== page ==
International Women's Day is a day celebrated around the world usually on 8 March. It honours the women’s rights movement and brings attention to issues such as gender equality, voting and reproductive rights as well as highlighting the violence and abuse many women suffer in their fight to gain rights. The earliest commemoration of ‘Women's Day’ is recorded as taking place in New York City on 28 February 1909, organised by the Socialist Party of America.
Today, International Women's Day is marked in a variety of ways worldwide; in some countries a public holiday is observed while in others celebrations are held to promote the achievements of women, locally and internationally. The United Nations marked the day for the first time in 1975 and links it to issues, campaigns or themes that affect women’s rights. So too does the Committee of the Red Cross; they seek through Women’s Day to highlight the plight and hardships displaced females face, violence against women as well as female imprisonment.
Globally, International Women’s Day is not only a day of celebration, it inspires women to protest or call for change. This year’s theme of this year’s campaign is #EmbraceEquity. It aims to get the world talking about ‘why equal opportunities aren't enough’. People start from different places, so true inclusion and belonging require equitable action.
On this International Women’s Day I’d like to highlight the achievement of Margaret (Maggie) Myles (1892-1988), the Aberdeen-born reformer of midwifery.
After leaving school in Aberdeen she emigrated to Canada where she trained as a nurse and married her husband Charles. Sadly, Charles died shortly after the birth of their son, Ian, and Margaret and her child moved back to Scotland. Here she furthered her practice and training in healthcare provision in Alford as a district nurse until she lost her young son to pneumonia in 1924. Leaving Alford Margaret lived and worked in Edinburgh but was offered a job as Matron in Canada. From here Margaret went on to work as a senior tutor at the Postgraduate Hospital in Philadelphia and later became Director of midwifery education in Detroit within a women’s hospital.
In 1935 much to Margaret’s delight she had heard a new maternity hospital had been established in Edinburgh at the Simpson Memorial Maternity Pavilion, which encouraged her to return to her native shores. By 1939 she was awarded a midwifery teacher’s diploma which allowed her to then tutor midwifery formally. During this period child mortality rates and childbirth were still high and through her training and knowledge she hoped to reduce the number of child and mother deaths. Margaret continued to work tirelessly to train and educate midwives even after she formally retired in 1954.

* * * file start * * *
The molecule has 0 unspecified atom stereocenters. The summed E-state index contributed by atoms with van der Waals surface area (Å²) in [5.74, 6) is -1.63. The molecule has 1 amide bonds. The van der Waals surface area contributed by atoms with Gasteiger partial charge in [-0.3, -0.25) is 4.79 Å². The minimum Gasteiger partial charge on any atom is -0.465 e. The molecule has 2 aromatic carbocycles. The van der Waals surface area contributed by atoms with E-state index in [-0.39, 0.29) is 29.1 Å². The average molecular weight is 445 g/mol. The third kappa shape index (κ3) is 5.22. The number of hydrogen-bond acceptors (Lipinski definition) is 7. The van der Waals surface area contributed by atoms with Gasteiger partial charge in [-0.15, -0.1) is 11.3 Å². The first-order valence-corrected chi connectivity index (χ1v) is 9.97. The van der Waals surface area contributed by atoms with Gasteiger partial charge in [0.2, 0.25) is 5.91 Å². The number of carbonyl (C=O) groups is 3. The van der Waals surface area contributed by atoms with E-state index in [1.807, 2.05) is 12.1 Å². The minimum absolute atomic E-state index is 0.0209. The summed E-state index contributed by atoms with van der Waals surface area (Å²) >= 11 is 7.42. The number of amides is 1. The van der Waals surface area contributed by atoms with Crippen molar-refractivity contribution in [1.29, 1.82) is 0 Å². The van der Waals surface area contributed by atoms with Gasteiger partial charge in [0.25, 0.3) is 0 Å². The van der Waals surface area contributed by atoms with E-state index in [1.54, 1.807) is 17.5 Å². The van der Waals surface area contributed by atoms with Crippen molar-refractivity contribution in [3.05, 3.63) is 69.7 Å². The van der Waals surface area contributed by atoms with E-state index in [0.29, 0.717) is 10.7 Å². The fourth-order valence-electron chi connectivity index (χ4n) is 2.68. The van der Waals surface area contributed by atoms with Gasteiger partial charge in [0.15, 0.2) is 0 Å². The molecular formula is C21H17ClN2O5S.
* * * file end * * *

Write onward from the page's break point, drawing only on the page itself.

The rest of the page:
Myles, however, could not retire completely and she continued to visit and lecture at midwifery schools and mother and child units in Britain, United States, Canada, Africa as well as Australia and New Zealand. She also refused many awards for honours and honorary appointments granted to her throughout her career. One great accolade she did accept was the Honorary Fellowship of the Edinburgh Obstetrical Society in 1978.
Thanks to her dedication, training and experience, Margaret transformed midwifery which has left a lasting legacy. It has not only benefitted women and children in Aberdeen and throughout Scotland but all over the world too. As a medical pioneer, author, tutor and lecturer Margaret’s best-selling book, Textbook for Midwives, published in 1953, is still used today to teach and train midwives. It has been translated worldwide and sold in 75 countries.
Margaret is celebrated in the World Lifesavers display at Provost Skene’s House. Come and visit and discover more inspiring people from Aberdeen and the North-East of Scotland who have helped shape the city and transform the world. Open daily, admission free.
There is a commemorative plaque to Margaret Myles at Aberdeen Maternity Hospital, find out more here.
Image: Margaret Myles, Lothian Health Services Archive